Chief Investment Strategist
Market Overview, Alan McIntosh
Global stock markets continued to struggle last week as data pointed to a softening of momentum in the global economy. A sharp fall in the crude price hit shares of oil companies, while worries over the ongoing “trade war” between the US and China impacted on market sentiment generally. Meanwhile, technology shares in the US slid further, as the market rotated away from previous stock market darlings such as the FAANG names. Today has seen a bounce in European markets as budget tensions in Italy recede and, perhaps surprisingly, the UK stock market is strong despite the general belief that the Brexit Withdrawal Agreement will not meet with UK parliamentary support.
To recap on some of the main reasons why equity markets have weakened since the start of October; global liquidity is tightening (US interest rates are rising and quantitative easing is reversing) at a time when economic growth is softening. Higher borrowing costs for companies accompanied by weaker demand for goods and services suggests a lower level of corporate earnings growth in the future, hence softer stock markets.
What are the clues we should look for to potentially see this adjustment of share prices come to an end?
Firstly, it is widely believed that US interest rates will rise again next month and possibly by three additional quarter points in 2019, by the Federal Reserve’s own forecasts. Weaker economic data and lower inflation expectations (the oil price has dropped 30% since the start of October) could see the Fed modify its interest rate forecasts downwards.
Secondly, the US-Sino trade talks between President Trump and President Xi later this month may lead to a compromise and avoid additional tariff increases that are due to be levied in January.
Thirdly, from a UK perspective, the Brexit Withdrawal Agreement is ratified by UK parliament on a first or second vote.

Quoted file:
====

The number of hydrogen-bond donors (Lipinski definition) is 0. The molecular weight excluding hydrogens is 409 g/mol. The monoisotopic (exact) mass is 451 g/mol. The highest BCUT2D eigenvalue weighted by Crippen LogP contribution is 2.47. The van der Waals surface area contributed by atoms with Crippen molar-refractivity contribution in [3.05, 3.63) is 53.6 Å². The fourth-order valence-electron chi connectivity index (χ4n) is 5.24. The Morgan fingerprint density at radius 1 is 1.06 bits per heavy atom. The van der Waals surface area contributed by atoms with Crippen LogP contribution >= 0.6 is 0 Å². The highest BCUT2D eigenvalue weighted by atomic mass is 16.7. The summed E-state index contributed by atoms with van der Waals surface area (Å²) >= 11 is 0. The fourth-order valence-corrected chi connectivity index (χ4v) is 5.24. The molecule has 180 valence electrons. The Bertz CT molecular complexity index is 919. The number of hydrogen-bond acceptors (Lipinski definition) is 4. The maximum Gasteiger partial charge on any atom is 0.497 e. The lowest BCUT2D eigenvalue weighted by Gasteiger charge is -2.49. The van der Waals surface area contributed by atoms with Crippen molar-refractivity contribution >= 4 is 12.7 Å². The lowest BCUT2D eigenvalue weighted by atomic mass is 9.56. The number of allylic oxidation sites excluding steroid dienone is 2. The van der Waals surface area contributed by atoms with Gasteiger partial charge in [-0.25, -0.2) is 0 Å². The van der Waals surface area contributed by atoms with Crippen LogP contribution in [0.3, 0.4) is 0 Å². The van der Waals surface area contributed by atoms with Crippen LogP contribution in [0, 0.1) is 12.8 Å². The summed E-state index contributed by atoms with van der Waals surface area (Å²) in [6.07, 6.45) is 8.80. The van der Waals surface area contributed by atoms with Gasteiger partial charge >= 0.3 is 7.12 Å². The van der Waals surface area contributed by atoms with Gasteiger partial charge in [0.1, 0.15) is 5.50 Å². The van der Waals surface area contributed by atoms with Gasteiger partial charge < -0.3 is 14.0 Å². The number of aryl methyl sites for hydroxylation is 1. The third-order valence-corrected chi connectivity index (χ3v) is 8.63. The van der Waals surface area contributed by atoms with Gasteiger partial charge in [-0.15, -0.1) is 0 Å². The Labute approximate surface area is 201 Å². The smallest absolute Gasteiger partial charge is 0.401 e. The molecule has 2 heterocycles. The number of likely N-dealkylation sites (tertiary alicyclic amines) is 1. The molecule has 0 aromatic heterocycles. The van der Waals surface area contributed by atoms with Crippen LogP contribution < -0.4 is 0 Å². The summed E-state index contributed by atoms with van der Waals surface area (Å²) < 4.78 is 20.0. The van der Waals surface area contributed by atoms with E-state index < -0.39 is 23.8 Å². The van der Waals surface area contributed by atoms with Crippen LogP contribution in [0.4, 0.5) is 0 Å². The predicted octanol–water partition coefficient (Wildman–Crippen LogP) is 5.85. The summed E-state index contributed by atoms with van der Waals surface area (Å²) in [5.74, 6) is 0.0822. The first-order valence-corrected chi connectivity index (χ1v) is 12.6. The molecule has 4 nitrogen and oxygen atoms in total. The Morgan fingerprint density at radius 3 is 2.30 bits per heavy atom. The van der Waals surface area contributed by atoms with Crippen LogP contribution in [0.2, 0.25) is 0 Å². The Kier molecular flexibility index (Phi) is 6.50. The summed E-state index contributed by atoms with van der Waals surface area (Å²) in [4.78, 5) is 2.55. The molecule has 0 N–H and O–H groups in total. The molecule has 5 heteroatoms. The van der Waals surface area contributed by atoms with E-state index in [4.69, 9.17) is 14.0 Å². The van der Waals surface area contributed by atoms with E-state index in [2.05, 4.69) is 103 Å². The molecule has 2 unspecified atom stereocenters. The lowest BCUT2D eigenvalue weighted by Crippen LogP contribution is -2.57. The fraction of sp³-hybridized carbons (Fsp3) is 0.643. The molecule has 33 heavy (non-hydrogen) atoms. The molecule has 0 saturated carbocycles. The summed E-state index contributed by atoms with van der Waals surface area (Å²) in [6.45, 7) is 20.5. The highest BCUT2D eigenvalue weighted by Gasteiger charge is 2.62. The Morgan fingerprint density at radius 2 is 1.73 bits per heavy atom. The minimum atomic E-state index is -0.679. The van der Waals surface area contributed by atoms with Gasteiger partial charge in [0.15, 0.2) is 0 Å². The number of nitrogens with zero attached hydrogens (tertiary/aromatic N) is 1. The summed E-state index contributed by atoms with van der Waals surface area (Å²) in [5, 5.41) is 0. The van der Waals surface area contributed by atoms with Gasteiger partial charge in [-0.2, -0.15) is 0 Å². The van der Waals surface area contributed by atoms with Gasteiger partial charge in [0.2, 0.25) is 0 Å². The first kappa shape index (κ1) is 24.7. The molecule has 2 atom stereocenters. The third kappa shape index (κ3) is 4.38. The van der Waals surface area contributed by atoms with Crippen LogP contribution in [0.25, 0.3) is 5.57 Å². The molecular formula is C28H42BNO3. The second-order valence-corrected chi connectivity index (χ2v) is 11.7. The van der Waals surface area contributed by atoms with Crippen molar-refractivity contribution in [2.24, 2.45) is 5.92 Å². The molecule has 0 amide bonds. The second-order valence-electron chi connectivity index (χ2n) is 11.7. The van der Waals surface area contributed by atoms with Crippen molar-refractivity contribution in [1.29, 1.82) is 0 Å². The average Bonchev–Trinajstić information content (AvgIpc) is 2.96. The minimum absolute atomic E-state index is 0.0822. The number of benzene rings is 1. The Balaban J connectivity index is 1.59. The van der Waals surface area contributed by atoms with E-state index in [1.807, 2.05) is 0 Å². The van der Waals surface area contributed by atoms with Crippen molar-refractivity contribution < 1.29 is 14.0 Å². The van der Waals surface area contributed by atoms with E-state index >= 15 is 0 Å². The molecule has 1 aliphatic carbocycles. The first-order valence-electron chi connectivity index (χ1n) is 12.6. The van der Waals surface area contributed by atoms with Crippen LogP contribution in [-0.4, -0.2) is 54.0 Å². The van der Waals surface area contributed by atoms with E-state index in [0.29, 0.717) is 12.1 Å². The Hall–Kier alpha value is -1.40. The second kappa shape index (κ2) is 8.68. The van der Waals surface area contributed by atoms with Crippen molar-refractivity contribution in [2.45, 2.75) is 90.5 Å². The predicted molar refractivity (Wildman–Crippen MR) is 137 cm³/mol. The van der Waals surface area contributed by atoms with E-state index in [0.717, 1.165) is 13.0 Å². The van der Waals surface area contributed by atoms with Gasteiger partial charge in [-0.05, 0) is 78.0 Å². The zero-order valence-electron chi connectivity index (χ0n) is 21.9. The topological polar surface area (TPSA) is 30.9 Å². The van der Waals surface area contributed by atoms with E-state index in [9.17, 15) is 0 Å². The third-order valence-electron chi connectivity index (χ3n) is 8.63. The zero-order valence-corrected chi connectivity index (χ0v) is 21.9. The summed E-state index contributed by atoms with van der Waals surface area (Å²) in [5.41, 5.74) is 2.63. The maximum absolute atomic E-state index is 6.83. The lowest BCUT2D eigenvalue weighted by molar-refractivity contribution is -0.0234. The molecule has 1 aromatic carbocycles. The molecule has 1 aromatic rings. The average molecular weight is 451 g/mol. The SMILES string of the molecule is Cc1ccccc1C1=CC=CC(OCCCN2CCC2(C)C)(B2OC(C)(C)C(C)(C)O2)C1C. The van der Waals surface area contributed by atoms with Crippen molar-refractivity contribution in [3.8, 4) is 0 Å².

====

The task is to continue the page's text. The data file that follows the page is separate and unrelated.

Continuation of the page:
Three wishes for Christmas!
Economic Overview, Richard Carter
It took the EU 38 minutes to approve the Brexit withdrawal agreement but that was always going to be the easy part. Theresa May now has to sell the deal to a very sceptical House of Commons before the meaningful vote takes place, probably during the week of the 10th December. All options are on the table if she fails although pundits currently seem to think there could be two bites of the cherry either side of a vote of no confidence in the government.
Elsewhere, the fall in the oil price has led to a drop in inflation expectations in the US. 10 year break-evens in the TIPs market have fallen below 2% to a one-year low and this may take the pressure off the Fed to tighten policy next year. Jay Powell is giving a speech this week which investors will be watching closely for talk of ‘a pause’.
On the data front, there is little reason to cheer. Eurozone PMIs have weakened again in November with the German manufacturing reading dropping to 51.6 and flagging up very soft external demand. US business investment and homebuilder sentiment were also below expectations last week. On the positive side, it does look like the Italian government is preparing some concessions on the budget to appease the EU and prevent a mutually-damaging showdown.
This week, the main focus will be the meeting between President Xi and President Trump at the G20 summit kicking off on Friday. There has been some more optimistic rhetoric from both sides on their trade disagreements but markets are sceptical that we will see anything game-changing.
Investors should remember that the value of investments, and the income from them, can go down as well as up. Investors may not recover what they invest. Past performance is no guarantee of future results.
Any mention of a specific security should not be interpreted as a solicitation to buy or sell a specific security.